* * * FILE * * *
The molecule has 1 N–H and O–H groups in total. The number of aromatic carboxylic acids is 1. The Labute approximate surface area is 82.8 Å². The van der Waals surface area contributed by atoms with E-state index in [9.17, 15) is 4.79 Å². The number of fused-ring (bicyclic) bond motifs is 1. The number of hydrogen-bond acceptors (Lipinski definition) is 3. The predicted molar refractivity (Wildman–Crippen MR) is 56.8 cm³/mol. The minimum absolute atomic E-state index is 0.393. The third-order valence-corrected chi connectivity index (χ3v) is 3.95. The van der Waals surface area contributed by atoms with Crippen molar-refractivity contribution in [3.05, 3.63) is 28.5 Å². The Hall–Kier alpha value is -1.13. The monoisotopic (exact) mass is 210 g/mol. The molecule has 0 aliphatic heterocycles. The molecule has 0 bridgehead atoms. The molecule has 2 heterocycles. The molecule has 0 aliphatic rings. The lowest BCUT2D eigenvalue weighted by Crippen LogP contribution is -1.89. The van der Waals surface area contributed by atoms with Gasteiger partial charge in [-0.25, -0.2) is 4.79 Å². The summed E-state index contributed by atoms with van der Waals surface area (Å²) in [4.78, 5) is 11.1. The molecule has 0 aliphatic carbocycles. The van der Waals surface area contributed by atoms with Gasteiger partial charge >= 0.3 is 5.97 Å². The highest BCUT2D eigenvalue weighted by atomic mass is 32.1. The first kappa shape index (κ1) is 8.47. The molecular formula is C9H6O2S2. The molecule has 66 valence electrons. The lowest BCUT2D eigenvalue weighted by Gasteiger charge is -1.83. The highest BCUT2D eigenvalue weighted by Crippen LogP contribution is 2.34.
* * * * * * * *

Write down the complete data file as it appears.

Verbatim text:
The molecule has 1 N–H and O–H groups in total. The number of aromatic carboxylic acids is 1. The Labute approximate surface area is 82.8 Å². The van der Waals surface area contributed by atoms with E-state index in [9.17, 15) is 4.79 Å². The number of fused-ring (bicyclic) bond motifs is 1. The number of hydrogen-bond acceptors (Lipinski definition) is 3. The predicted molar refractivity (Wildman–Crippen MR) is 56.8 cm³/mol. The minimum absolute atomic E-state index is 0.393. The third-order valence-corrected chi connectivity index (χ3v) is 3.95. The van der Waals surface area contributed by atoms with Crippen molar-refractivity contribution in [3.05, 3.63) is 28.5 Å². The Hall–Kier alpha value is -1.13. The monoisotopic (exact) mass is 210 g/mol. The molecule has 0 aliphatic heterocycles. The molecule has 0 bridgehead atoms. The molecule has 2 heterocycles. The molecule has 0 aliphatic rings. The lowest BCUT2D eigenvalue weighted by Crippen LogP contribution is -1.89. The van der Waals surface area contributed by atoms with Gasteiger partial charge in [-0.25, -0.2) is 4.79 Å². The summed E-state index contributed by atoms with van der Waals surface area (Å²) in [4.78, 5) is 11.1. The molecule has 0 aliphatic carbocycles. The van der Waals surface area contributed by atoms with Gasteiger partial charge >= 0.3 is 5.97 Å². The highest BCUT2D eigenvalue weighted by atomic mass is 32.1. The first kappa shape index (κ1) is 8.47. The molecular formula is C9H6O2S2. The molecule has 66 valence electrons. The lowest BCUT2D eigenvalue weighted by Gasteiger charge is -1.83. The highest BCUT2D eigenvalue weighted by Crippen LogP contribution is 2.34.